“You whet my curiosity, monsieur; and, of course, I am a dutiful niece. It follows that I shall be honoured to receive you.”
“Not honoured, mademoiselle; you will confer the honour. To-morrow at this hour, then, I shall have the felicity to wait upon you.”
He bowed again; and again he bore her fingers to his lips, what time she curtsied. Thereupon, with no more than this formal breaking of the ice, they parted.
She was a little breathless now, a little dazzled by the beauty of the man, his princely air, and the confidence of power he seemed to radiate. Involuntarily almost, she contrasted him with his critic — the lean and impudent Andre-Louis in his plain brown coat and steel-buckled shoes — and she felt guilty of an unpardonable offence in having permitted even one word of that presumptuous criticism. To-morrow M. le Marquis would come to offer her a great position, a great rank. And already she had derogated from the increase of dignity accruing to her from his very intention to translate her to so great an eminence. Not again would she suffer it; not again would she be so weak and childish as to permit Andre-Louis to utter his ribald comments upon a man by comparison with whom he was no better than a lackey.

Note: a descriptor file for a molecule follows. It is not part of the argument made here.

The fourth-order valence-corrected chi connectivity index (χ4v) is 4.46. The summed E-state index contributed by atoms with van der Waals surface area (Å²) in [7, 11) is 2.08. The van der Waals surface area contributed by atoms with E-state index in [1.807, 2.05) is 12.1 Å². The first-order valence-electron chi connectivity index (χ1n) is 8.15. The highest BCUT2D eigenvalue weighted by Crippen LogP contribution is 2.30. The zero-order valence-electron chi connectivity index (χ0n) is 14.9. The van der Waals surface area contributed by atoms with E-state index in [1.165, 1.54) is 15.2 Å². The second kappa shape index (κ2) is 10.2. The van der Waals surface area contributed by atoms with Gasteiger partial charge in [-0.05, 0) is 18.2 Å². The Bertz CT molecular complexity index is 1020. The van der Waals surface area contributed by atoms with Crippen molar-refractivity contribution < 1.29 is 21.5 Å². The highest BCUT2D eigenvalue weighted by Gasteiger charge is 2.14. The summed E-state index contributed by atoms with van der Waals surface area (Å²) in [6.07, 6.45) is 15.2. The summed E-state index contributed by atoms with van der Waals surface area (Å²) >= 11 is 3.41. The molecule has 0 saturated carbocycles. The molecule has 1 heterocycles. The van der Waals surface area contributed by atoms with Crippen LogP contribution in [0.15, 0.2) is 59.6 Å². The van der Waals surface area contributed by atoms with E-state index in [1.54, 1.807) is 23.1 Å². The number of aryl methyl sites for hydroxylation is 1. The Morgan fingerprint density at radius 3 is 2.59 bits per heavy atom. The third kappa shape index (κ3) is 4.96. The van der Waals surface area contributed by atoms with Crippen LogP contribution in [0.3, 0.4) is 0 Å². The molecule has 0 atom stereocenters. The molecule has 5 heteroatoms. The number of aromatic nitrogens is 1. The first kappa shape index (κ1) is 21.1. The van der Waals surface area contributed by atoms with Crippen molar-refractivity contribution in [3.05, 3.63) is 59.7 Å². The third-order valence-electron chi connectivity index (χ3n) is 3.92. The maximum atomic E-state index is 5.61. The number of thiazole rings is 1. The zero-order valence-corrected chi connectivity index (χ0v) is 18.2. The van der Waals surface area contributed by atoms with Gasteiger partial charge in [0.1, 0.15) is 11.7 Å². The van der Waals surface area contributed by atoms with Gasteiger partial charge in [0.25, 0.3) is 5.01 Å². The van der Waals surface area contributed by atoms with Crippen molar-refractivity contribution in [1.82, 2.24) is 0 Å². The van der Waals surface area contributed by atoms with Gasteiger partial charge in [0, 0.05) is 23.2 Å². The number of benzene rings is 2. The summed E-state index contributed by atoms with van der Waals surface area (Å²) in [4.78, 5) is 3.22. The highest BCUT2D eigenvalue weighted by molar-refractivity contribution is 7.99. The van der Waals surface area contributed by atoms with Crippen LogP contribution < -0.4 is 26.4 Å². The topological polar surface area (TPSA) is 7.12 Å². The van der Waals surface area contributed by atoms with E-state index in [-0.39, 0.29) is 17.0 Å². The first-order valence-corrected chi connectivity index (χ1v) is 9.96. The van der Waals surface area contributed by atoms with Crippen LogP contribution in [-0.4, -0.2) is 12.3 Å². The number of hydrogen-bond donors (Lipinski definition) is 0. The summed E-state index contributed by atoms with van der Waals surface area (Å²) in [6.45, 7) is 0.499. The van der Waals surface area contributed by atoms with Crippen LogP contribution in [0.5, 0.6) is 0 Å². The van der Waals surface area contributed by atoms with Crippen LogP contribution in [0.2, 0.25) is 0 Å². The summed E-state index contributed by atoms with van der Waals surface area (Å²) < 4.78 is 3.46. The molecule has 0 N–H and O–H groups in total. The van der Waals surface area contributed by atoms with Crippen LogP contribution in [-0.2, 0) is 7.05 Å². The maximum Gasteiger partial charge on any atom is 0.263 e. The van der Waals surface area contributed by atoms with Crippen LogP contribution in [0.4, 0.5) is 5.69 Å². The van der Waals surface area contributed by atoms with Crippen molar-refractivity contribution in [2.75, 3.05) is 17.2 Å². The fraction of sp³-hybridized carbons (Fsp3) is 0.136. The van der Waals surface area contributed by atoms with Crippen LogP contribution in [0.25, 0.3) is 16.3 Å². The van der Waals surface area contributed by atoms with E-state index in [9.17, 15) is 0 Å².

Thus argued vanity and ambition with her better self and to her vast annoyance her better self would not admit entire conviction.
Meanwhile, M. de La Tour d’Azyr was climbing into his carriage. He had spoken a word of farewell to M. de Kercadiou, and he had also had a word for M. de Vilmorin in reply to which M. de Vilmorin had bowed in assenting silence. The carriage rolled away, the powdered footman in blue-and-gold very stiff behind it, M. de La Tour d’Azyr bowing to mademoiselle, who waved to him in answer.
Then M. de Vilmorin put his arm through that of Andre Louis, and said to him, “Come, Andre.”
“But you’ll stay to dine, both of you!” cried the hospitable Lord of Gavrillac. “We’ll drink a certain toast,” he added, winking an eye that strayed towards mademoiselle, who was approaching. He had no subtleties, good soul that he was.
M. de Vilmorin deplored an appointment that prevented him doing himself the honour. He was very stiff and formal.
“And you, Andre?”
“I? Oh, I share the appointment, godfather,” he lied, “and I have a superstition against toasts.” He had no wish to remain. He was angry with Aline for her smiling reception of M. de La Tour d’Azyr and the sordid bargain he saw her set on making. He was suffering from the loss of an illusion.
THE ELOQUENCE OF M. DE VILMORIN